Instead, try saying, “Oh, looks like they don’t feel like talking right now,” or “(Name) likes to listen for a bit before joining the conversation.”
2. Help them practice talking to adults.
Talley says that one of the best ways to build your shy child’s confidence is by helping them act as if they’re already confident. That means practicing some key skills with them, like having them introduce themselves to adults.
To do so, Talley recommends roleplaying with your child. First, you’re going to explain that from now on when they meet a new adult (such as a friend you introduce them to), they’re going to look them in the eyes and say, “Hi, it’s nice to meet you.” Then practice doing that with them. You may even tell them they’re going to walk into the room and pretend to be an adult, and you’ll be the kid, so you can act out the introduction together. Do this a few times (and feel free to get goofy with it). Talley says that once your child seems bored of repeating it, it’s probably been ingrained enough to try in the real world.
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3. Shift small social responsibilities onto them.
Similarly, start to shift other small social tasks to your child. For example, when taking the family to a restaurant, it’s natural for parents to place everyone’s order. Instead, tell your child that they’re going to order their own food. You can help them talk through how to do that, and let them know the server may have a question or two (“Do you want fruit or chips with your kids meal?”).
You can also give them goals that they can carry out without you. For example, ask them to raise their hand and speak in class at least once during the school day. When they come home, you can ask them what they raised their hand for and talk about how it went. Your excitement and interest about the encounter may be all they need to start feeling good about it.
Of course, reassure them that practice makes perfect if they need a confidence boost.
4. Show them how to do things for themselves.
In general, building independence also builds confidence. Montessori teacher Simone Davies recommends showing your child how to do more tasks for themselves. Depending on their age, that could mean wiping a spill, taking their plates to the kitchen, dressing themselves, or even making a meal.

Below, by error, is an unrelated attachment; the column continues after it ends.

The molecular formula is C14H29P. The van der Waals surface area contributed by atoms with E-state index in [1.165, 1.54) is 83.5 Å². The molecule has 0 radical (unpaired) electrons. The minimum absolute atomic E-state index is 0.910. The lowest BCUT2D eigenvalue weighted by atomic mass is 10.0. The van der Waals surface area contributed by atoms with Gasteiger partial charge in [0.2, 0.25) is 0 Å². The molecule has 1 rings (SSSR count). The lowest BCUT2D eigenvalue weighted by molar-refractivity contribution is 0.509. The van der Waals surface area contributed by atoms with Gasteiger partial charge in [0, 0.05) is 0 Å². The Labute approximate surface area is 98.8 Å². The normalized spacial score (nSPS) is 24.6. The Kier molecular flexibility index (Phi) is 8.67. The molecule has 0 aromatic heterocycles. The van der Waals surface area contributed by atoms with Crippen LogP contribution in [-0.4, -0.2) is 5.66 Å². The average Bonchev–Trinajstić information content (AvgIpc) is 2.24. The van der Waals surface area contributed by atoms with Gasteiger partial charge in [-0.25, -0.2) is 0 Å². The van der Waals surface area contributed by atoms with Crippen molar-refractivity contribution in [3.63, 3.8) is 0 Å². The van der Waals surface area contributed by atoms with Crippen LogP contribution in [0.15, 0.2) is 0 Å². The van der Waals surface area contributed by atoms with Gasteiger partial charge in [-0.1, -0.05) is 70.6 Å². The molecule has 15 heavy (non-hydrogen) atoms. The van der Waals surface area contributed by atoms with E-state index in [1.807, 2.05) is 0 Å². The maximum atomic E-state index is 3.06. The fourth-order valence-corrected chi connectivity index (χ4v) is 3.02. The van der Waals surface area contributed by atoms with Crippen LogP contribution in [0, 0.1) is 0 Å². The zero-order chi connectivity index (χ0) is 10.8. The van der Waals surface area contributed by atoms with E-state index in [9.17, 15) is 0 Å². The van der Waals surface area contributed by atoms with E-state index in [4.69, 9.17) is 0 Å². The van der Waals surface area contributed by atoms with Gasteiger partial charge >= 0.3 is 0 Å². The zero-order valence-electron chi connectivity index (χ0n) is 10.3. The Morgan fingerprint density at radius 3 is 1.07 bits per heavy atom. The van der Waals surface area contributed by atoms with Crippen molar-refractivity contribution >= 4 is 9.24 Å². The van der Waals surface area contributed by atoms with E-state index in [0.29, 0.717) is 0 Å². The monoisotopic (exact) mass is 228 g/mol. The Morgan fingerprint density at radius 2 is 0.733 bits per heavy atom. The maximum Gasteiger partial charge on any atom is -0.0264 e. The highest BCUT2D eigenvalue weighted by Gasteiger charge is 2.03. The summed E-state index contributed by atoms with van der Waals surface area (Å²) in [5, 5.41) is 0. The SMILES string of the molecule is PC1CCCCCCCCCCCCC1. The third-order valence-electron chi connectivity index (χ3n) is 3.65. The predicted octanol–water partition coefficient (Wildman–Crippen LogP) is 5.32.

Granted, your child won’t always do a good job at these things, especially if they’re younger (when my two-year-old helps “clean up” a spill, it’s more like “spreading it around”), but the point is for them to feel comfortable doing it on their own. Also, resist the urge to correct them too much, at least the first few times.
5. Embrace their feelings — even their shy feelings.
One major step for parents to take is to accept and talk about your introverted child’s feelings of being shy, nervous, or uncomfortable. When your child shrinks away from something, ask them how they’re feeling. Rather than “shy,” try to name more specific emotions: “Are you feeling nervous about talking?”
Show that you accept it, and tell them you get nervous when you have to talk, too. Relate to their feelings and show you care. Let them know that the feelings themselves are natural and normal, even if you still need to work together to do an uncomfortable task.
6. Express confidence in them.
This includes changing both your words and your actions. For words, it’s helpful to say, “Aww, I can see that you’re worried, but I’m confident you can handle it,” or “I know it’s scary, but you practiced this a lot, and I can tell you’re ready to try it.”
For actions, be a little more hands-off with correcting your child. Let them express opinions and ask them questions about it. Let them do things imperfectly and don’t jump in to help if they don’t ask. Sometimes, it’s the little mess-ups in life that give us the most confidence of all.
And if you need added guidance, seeking out a therapist for your introverted child may help them overcome shyness, too. That way, a professional can help guide them along the way.
You might like:
- How Theater Taught Me the Difference Between ‘Introverted’ Vs. ‘Shy’
- How to Raise a Confident Introverted Child
- 15 Things You Should Never Do to Your Introverted Child